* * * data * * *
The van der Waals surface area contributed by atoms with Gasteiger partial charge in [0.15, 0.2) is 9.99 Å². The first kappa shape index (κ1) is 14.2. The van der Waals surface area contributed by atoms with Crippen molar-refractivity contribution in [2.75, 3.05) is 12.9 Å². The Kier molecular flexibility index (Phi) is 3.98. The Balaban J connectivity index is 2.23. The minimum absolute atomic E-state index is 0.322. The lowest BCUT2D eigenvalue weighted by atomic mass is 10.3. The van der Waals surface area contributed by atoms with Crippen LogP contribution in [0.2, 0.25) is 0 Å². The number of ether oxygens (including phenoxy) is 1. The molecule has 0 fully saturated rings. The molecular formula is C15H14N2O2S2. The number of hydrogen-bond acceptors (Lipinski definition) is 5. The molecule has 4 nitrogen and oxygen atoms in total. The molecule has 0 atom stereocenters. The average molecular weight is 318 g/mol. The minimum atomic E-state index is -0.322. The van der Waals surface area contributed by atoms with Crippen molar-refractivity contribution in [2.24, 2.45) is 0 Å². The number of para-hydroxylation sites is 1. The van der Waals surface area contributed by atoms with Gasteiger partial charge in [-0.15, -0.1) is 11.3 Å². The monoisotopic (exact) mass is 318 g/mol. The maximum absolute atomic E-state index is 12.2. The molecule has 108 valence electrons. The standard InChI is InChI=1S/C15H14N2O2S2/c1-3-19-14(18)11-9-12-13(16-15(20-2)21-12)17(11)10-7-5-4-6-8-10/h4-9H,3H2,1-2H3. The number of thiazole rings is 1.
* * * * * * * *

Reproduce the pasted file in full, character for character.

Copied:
The van der Waals surface area contributed by atoms with Gasteiger partial charge in [0.15, 0.2) is 9.99 Å². The first kappa shape index (κ1) is 14.2. The van der Waals surface area contributed by atoms with Crippen molar-refractivity contribution in [2.75, 3.05) is 12.9 Å². The Kier molecular flexibility index (Phi) is 3.98. The Balaban J connectivity index is 2.23. The minimum absolute atomic E-state index is 0.322. The lowest BCUT2D eigenvalue weighted by atomic mass is 10.3. The van der Waals surface area contributed by atoms with Crippen LogP contribution in [0.2, 0.25) is 0 Å². The number of ether oxygens (including phenoxy) is 1. The molecule has 0 fully saturated rings. The molecular formula is C15H14N2O2S2. The number of hydrogen-bond acceptors (Lipinski definition) is 5. The molecule has 4 nitrogen and oxygen atoms in total. The molecule has 0 atom stereocenters. The average molecular weight is 318 g/mol. The minimum atomic E-state index is -0.322. The van der Waals surface area contributed by atoms with Crippen molar-refractivity contribution in [2.24, 2.45) is 0 Å². The number of para-hydroxylation sites is 1. The van der Waals surface area contributed by atoms with Gasteiger partial charge in [-0.15, -0.1) is 11.3 Å². The monoisotopic (exact) mass is 318 g/mol. The maximum absolute atomic E-state index is 12.2. The molecule has 108 valence electrons. The standard InChI is InChI=1S/C15H14N2O2S2/c1-3-19-14(18)11-9-12-13(16-15(20-2)21-12)17(11)10-7-5-4-6-8-10/h4-9H,3H2,1-2H3. The number of thiazole rings is 1.